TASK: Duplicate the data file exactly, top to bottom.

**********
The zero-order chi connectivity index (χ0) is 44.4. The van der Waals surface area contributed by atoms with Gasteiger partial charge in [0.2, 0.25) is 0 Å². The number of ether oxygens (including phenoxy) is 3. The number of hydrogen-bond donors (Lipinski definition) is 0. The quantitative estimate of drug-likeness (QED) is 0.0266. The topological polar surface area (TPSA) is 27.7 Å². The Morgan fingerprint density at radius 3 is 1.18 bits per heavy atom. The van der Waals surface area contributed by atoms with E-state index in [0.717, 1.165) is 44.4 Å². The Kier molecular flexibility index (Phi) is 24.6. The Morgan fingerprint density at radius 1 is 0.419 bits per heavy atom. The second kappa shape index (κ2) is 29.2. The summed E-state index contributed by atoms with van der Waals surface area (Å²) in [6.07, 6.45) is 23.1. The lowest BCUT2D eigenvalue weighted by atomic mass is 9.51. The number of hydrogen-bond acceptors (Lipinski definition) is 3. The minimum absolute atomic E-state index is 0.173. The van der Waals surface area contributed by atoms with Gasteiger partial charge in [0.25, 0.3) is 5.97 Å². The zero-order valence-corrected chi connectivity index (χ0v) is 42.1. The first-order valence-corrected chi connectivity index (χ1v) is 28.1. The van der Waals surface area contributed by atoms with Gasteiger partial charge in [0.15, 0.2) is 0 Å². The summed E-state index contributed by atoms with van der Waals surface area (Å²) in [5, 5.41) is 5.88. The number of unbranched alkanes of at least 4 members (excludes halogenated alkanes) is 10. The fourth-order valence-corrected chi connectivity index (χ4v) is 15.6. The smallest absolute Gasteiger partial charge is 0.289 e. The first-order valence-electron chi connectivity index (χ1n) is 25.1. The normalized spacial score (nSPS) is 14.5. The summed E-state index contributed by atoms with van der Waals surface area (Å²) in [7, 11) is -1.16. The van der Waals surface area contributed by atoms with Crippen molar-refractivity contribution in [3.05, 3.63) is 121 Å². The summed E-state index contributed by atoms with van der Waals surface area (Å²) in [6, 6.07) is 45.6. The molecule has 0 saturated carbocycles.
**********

The zero-order chi connectivity index (χ0) is 44.4. The van der Waals surface area contributed by atoms with Gasteiger partial charge in [0.2, 0.25) is 0 Å². The number of ether oxygens (including phenoxy) is 3. The number of hydrogen-bond donors (Lipinski definition) is 0. The quantitative estimate of drug-likeness (QED) is 0.0266. The topological polar surface area (TPSA) is 27.7 Å². The Morgan fingerprint density at radius 3 is 1.18 bits per heavy atom. The van der Waals surface area contributed by atoms with E-state index in [0.717, 1.165) is 44.4 Å². The Kier molecular flexibility index (Phi) is 24.6. The Morgan fingerprint density at radius 1 is 0.419 bits per heavy atom. The second kappa shape index (κ2) is 29.2. The summed E-state index contributed by atoms with van der Waals surface area (Å²) in [6.07, 6.45) is 23.1. The lowest BCUT2D eigenvalue weighted by atomic mass is 9.51. The number of hydrogen-bond acceptors (Lipinski definition) is 3. The minimum absolute atomic E-state index is 0.173. The van der Waals surface area contributed by atoms with Gasteiger partial charge in [0.25, 0.3) is 5.97 Å². The zero-order valence-corrected chi connectivity index (χ0v) is 42.1. The first-order valence-corrected chi connectivity index (χ1v) is 28.1. The van der Waals surface area contributed by atoms with Gasteiger partial charge in [0.15, 0.2) is 0 Å². The summed E-state index contributed by atoms with van der Waals surface area (Å²) in [5, 5.41) is 5.88. The number of unbranched alkanes of at least 4 members (excludes halogenated alkanes) is 10. The fourth-order valence-corrected chi connectivity index (χ4v) is 15.6. The smallest absolute Gasteiger partial charge is 0.289 e. The first-order valence-electron chi connectivity index (χ1n) is 25.1. The normalized spacial score (nSPS) is 14.5. The summed E-state index contributed by atoms with van der Waals surface area (Å²) in [7, 11) is -1.16. The van der Waals surface area contributed by atoms with Crippen molar-refractivity contribution in [3.05, 3.63) is 121 Å². The summed E-state index contributed by atoms with van der Waals surface area (Å²) in [6, 6.07) is 45.6. The molecule has 0 saturated carbocycles.